Ferrari – Monty Richthofen

21. Feb '206. Mar '20

In the end you still are stuck in traffic
And your watch still ticks at the same speed

The artistic practice of Berlin-based artist Monty Richthofen is rooted in his interest in prose poetry and aphoristic language. For his first exhibition at Weserhalle, Richthofen draws on his attention to words, as well as his adjunct practice as a tattoo artist, to produce Ferrari, a body of work that reflects on materialism in contemporary society via a diary-like collection of thoughts and phrases transposed to white walls.

As an elaboration of an earlier artwork—a series of tattoos titled #mywordsyourbody, during which the artist gained often relatable insight into his clients’ thoughts and fears around material desires—Ferrari is composed of original text-based works and paintings that shift Richthofen’s inscriptions of poetry from the body to the canvas, capturing the very human anxieties over social class and economic stability in a classically artistic form. Taking a staunch position against luxury goods as symbols of social and economic status, this newest body of work sniggers in the direction of superfluous extravagance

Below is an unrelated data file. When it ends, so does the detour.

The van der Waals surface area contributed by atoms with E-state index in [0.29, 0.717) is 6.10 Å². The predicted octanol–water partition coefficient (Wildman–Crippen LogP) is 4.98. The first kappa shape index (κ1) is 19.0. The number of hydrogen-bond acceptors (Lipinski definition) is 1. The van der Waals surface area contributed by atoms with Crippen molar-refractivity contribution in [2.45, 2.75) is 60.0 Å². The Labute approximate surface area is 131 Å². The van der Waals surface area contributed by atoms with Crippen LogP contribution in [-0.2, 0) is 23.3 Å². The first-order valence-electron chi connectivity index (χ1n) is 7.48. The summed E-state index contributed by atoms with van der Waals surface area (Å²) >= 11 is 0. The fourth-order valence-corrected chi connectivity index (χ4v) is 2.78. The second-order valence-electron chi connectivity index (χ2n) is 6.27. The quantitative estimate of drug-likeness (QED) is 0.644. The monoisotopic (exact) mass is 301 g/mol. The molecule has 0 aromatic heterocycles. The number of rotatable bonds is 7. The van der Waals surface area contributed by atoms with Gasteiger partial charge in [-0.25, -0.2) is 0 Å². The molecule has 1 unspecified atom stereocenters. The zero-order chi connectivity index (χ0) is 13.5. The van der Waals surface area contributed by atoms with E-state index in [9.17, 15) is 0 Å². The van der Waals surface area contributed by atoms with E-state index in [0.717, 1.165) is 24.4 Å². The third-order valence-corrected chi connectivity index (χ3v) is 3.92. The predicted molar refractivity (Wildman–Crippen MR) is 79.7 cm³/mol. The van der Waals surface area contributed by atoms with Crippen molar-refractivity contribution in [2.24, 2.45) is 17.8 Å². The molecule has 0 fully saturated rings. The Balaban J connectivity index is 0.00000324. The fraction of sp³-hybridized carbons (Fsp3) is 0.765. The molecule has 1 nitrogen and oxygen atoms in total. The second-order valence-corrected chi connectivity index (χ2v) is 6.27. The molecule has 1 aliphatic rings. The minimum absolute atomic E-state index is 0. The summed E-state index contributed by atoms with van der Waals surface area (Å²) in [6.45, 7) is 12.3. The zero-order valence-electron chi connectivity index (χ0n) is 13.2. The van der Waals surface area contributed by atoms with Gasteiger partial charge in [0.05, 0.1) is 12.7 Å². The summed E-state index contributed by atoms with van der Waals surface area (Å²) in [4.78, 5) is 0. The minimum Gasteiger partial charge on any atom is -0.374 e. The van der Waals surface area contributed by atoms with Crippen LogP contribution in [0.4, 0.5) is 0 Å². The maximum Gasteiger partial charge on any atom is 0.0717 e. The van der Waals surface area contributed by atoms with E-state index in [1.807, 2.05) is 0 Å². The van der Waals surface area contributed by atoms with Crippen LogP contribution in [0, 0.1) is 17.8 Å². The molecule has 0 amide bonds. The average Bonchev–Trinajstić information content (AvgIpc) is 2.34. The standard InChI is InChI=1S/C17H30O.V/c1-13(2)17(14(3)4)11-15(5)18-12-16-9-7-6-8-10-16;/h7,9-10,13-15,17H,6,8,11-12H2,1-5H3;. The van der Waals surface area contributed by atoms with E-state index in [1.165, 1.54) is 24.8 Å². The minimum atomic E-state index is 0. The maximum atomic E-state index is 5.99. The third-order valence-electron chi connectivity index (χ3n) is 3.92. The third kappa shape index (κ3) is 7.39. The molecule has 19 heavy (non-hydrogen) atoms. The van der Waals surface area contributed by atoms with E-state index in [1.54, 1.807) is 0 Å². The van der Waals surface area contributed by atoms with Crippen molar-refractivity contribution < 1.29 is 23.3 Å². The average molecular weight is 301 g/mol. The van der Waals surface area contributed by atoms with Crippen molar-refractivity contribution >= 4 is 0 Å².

‘We are all consumed by the desire to consume’, muses Richthofen, and this fact of contemporary life comes at a price. The works in Ferrari aim to deconstruct the symbolism embedded in material possessions, making reference to the luxury car company to emphasise that the pursuit of material wealth is ultimately a sacrifice in personal time. To Richthofen, jewelled watches, high end handbags and lavish sports cars represent participation in a capitalist system that ultimately strips away personal freedoms. Additionally, within this critique of consumption emerges the contemporary art object as luxury good, and certainly criticism for the commodification of art does not elude Richthofen’s scope. Just as he judges other forms of opulence, the artwork is similarly critiqued for being bound up in a culture of acquiring material possessions. Though despite this observation, materialism is a syndrome from which the artist admits he is not exempt.

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